Volvo 240 Door Handle Repairs

Sunken Door Handle

Here is another page on door handles.  What you see above is a left rear handle that has sunken in and its shape has become bowed toward an hourglass form.  There are many possible problems with 240 door handles, but this is a common one caught before the handle needs to be entirely replaced.  In this series I will illustrate a repair of  the door handle return stop and its adjustment, covering disassembly and reassembly.  The example here is a rear door, but the differences between this and a front door are few.

Remove the door panel

Assembled door panelDisassembled door panelOn a front or rear door the armrest, unlock knob, and window control must be removed. 


Armrest screwsPartsPry out the buttons covering the armrest screws and remove them.  There are three on a front door armrest; two on a rear.  They will be Phillips head in the older 240s and I found Torx T-25 to work on this '91.  On the front door armrest, the final attachment is a keyed pin.  With the screws removed and any window switches separated from the armrest, rotate the armrest so it points straight up to align the tabs on the keyed pin and wiggle it free.

Window Control

Window switchUnplug the switch With power windows, slide the switch assembly out of the slot in the armrest.  The driver's front switch module will fit through the panel without disconnecting the plugs, but I found the rear door panel was more comfortable with having the switch unplugged.   Manual window cranks are removed by pulling the plastic trim from the crank handle and removing the retaining screw.  Notice the plastic glide washer has nubs that face the door panel material.


Unsnapping panelPanel inside Fingers are all that is necessary to separate the panel from the door.  Care taken at this stage will keep the door panel from ripping out where the fastener snaps attach.  Experience helps, but if you feel for the buttons and get your fingers directly behind them, they should come out with the panel and not be left in the door.  Unsnap from the bottom up, paying attention to the last two near the top on both sides.  Carefully reach behind and disconnect the speaker wires.  Feed the window switch wires into the door cavity.  With all the buttons released grasp the edges near the top and lift straight up to disengage the upper tabs under the window scraper.  Lift over the door lock and set aside.

Vapor Barrier

You may find (should find) a vapor barrier made of kraft paper or sheet plastic.  The bottom of it should tuck inside the door cavity.  Remove this carefully from the the area of the door handle and pay attention to where it is taped and sealed for reassembly.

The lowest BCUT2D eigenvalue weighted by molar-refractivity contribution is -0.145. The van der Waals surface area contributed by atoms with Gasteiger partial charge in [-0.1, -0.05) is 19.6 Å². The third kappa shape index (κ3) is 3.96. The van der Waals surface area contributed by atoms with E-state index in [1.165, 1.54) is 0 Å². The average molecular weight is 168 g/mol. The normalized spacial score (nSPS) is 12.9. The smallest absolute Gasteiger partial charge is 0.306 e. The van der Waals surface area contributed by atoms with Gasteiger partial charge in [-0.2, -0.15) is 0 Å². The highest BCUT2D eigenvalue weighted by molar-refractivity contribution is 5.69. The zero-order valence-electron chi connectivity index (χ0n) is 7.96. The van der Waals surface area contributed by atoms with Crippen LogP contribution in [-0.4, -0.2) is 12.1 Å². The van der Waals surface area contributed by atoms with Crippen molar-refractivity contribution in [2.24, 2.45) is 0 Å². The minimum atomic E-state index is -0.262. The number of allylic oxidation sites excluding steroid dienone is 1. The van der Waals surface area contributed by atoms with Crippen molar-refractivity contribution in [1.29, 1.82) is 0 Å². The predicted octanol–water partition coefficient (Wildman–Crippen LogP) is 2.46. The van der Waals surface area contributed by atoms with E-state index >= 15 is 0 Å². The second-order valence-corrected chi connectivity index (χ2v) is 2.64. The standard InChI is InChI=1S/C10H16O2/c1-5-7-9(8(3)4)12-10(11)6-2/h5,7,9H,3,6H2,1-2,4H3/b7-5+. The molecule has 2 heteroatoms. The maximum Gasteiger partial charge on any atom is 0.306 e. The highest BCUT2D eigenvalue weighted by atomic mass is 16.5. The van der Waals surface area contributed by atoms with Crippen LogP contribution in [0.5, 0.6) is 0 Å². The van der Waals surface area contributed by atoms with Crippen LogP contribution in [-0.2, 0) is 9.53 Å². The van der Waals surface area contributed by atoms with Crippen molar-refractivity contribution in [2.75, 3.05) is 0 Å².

Remove the door handle

Handle backHandle screws Handle looseHandle outWith the panel removed the back side of the door handle is visible.  It is fastened with two screws, either Phillips or as on the '91, Torx T27.  Remove the handle screws and go around to the outside of the door and lift out the handle.

Repair the handle

Stop pin gone With the handle out, many problems may become apparent.  The mechanism can have obvious wear, loose rivets and pins, and bent pieces.  If the handle was usable before doing the repair, most problems can be fixed by reforming bent parts, re-staking rivets and pins, and dressing mushroomed wear surfaces with a file or wheel.  The hourglass shape to the cast body is a common problem if left to worsen will make the handle bind and stick.  I've been able to knock them back in shape with a hammer and block of wood while held end-wise in a vise.  Be careful with this pot metal.

If the handle is beyond repair, there are many good ones in the salvage yards.  They are either right side or left.  Front and rear makes no difference.  The common-sense thinking is rear door handles might be in better shape.

Metal broken Bolt replaces pinRubber cover The return stop is commonly broken.  Either the pin breaks off or the ear of the casting goes with it.  Fortunately there is a hole on the opposite side of the handle casting where a second pin can be added.  The hole was .157 which is ideal for a 10-32 machine screw tap, so that is what replaced the stop pin.  The orginal pin, staked in place, was covered with rubber, so slide a piece of vacuum hose over the repaired pin.

The flat black paint is easy to touch up, and a good cleaning of the gasket surround makes it look like new.  Now add some white lithium grease to the moving parts.

Adjust the linkage

Linkage adjustment Rest depthFree play depth Misadjustment of the linkage can cause the premature wear of the handle.  The stop pin will be stressed if  the linkage is too tight.  Too loose, and handle will wear and stretch from being overextended.  I think of it like a clutch adjustment.  The small spring visible at the top of the linkage is like the clutch pedal spring.  Disconnect that spring and test the free play before the handle engages the latch release.  Compare it with the free play of  the inside handle.  The larger spring inside the latch equates to the heavy spring in a clutch's pressure plate.  Allowing that to act against the handle stop will cause it to fail.  Using the bottom of the linkage, I gauged the free play to be about 1/8 inch.  Tighten the screw firmly and reconnect the small spring.

Re-install the door panel

Tab on door Tab on panelThere are two things that deserve a mention in reassembling the door panel.  First, when hanging it on the door lock, press the scraper close to the window to be sure the reinforced tabs in the panel engage the door tabs.  Second, take the time to feel each panel fastener mate with the holes in the door, especially the first couple at the top. 

Don't forget to reconnect the speaker leads and window wiring.  Hmmm, why did I have to mention that...